Asian Culture: Vegetarian Boys, Carnivore Girls, and Youtube Celebrities4 min read

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By Jenny Uechi

Vegetarian Boy Meets Carnivore Girl

No, it’s not some PETA campaign for girls who want to meet hot guys by embracing vegetarianism. Rather, soshoku danshi or “vegetarian boy” is a popular new term to describe a growing phenomenon among young men in their 20s and 30s in Japan. These men are known for being more passive, less sex-crazy, and more fixated on gender equality than their fathers’ generation.

Business magazine Nikkei MJ, profiled these vegetarian boys to show the business community how love and sex are no longer big motivators for spending among youth, that these type of guys keep up-to-date with the latest trends in cooking and fashion, and happily hang around with girls without expecting to sleep with them at the end of the day. While they seem like ideal guys, they also spend less on chocolates and jewelry for women, prefer their own house as a date spot, and meekly insist that girls cough up some dough when eating out.

Coverage of “vegetarian boys” in the media has been mixed: popular girls’ magazines like an-an commend them for breaking the stereotype of macho, dominant man idealized in the past. Others blame them for the vast number of single, unmarried women—which, according to government statistics, account for 60 per cent of Tokyoites between 25 and 30—in urban Japan. The vegetarian boys are famously risk-averse, often avoiding marriage proposals to their long-time girlfriends due to fear of being rejected.

Which brings us to the nikushoku jyoshi, or the “carnivore girl.” These women and girls chase after guys, hitting on them shamelessly until reaching the bedroom. On the one hand, they’re classic girly-girls who use fashion and make-up to attract their mate; on the other hand, they read too many sex manuals and never pass up a chance to hook up with someone, even if that someone isn’t their boyfriend. One example of the classic carnivore girl is the caramel-haired young woman in clear spike heels and groin-skimming dress, cruising around Tokyo’s Shibuya district in a loose T-shirt that screams, “I (recycle) boys.”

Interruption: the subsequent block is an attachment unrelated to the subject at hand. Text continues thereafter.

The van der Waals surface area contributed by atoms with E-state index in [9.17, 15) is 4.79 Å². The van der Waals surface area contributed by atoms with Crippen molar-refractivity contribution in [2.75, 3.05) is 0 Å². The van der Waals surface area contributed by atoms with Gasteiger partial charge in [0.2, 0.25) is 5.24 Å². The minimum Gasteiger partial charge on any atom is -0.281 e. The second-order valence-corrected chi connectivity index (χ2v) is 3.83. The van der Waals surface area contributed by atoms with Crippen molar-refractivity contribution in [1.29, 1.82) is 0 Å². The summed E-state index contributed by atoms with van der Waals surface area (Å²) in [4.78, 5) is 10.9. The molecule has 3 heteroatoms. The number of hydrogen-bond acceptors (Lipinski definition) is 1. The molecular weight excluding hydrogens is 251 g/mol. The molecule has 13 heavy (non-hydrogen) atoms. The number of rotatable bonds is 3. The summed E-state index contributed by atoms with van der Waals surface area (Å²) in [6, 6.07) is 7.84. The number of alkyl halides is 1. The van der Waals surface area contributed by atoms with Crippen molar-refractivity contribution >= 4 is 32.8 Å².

While these man-eating girls tend to have a bad rap, they’re a godsend for the more passive, vegetarian guys. A matchup between a classically demure Japanese girl and the vegetarian boy would result in a whole lot of Mamihlapinatapai—a native Yaghan word meaning long looks between two shy folks who are attracted to each other, but wait for the other to make a move.

Thanks to the carnivore girls, though, fewer vegetarian guys are spending their nights alone. This might partially account for the recent boost in the country’s fertility rates, despite depressing economic times.

Asian YouTube Celebrities

Asian actors still have a tough time being cast for roles onscreen and onstage in North America, but they make up a surprisingly large portion of the top YouTube celebrities in the world. In addition to now-famous songwriters like David Choi and Jennifer J. Chung—who have more subscribers than Justin Timberlake—Asian Americans like comedy duo Nigahiga, and individuals like Kevjumba are making the Top 20 “most subscribers” list. Nigahiga is a hilarious, Japanese American comedy duo composed of Ryan Higa and Sean Fujiyoshi from Hawai’i. In May, they amassed over one million subscribers to their channel, which is filled with silly “how-to” video series that teaches viewers how to become a Ninja, an Emo kid, a Gangsta and a Nerd, among other things.

Admittedly, their jokes sometimes border on the offensive—like the Emo-kid cutting himself—and much of the material would fly over the heads of anyone over 30. However, other videos are hilarious and filled with sharp-witted satire, such as Nerds who go by “Elite Dark Lord_Dragon Slayer 3.14159” and the “Guide to gangsta-posing.”
With many distinctive quirks, such as a green exercise ball used to kill at the end, and the “Tee-hee!” at the end of every video, it’s only a matter of time before fans start demanding DVD versions of the duo’s work.

Meanwhile, Chinese American comedian Kevin Hu (a.k.a. Kevjumba) offers viewers short ramblings on race, stereotyping and girls, winning him high-profile fans from around the world, including Jessica Alba. Hu’s videos are sometimes more thought-provoking than outright funny, as is the case with his comparison of girls to M&Ms. And like his hero Dave Chappelle, Hu has revealed his philanthropic intents by setting up the Jumba Fund, where money earned from YouTube is donated to a charity of the viewers’ choice. Hu gets much of his humour and laid-back confidence from family; his father—who is featured as the butt of jokes in some of Hu’s most viewed videos—is a blend of crusty, old Chinese immigrant complete with thick Cantonese accent and modern dad.

Even while insisting that his son marry an Asian girl, the dad surprises viewers by using colloquialisms like “what the hell” and “man” when talking to his son. Although a web celebrity, Hu spends his days going to college in Davis, California. Millions of fans are holding out for his next video to be uploaded in between exam periods.

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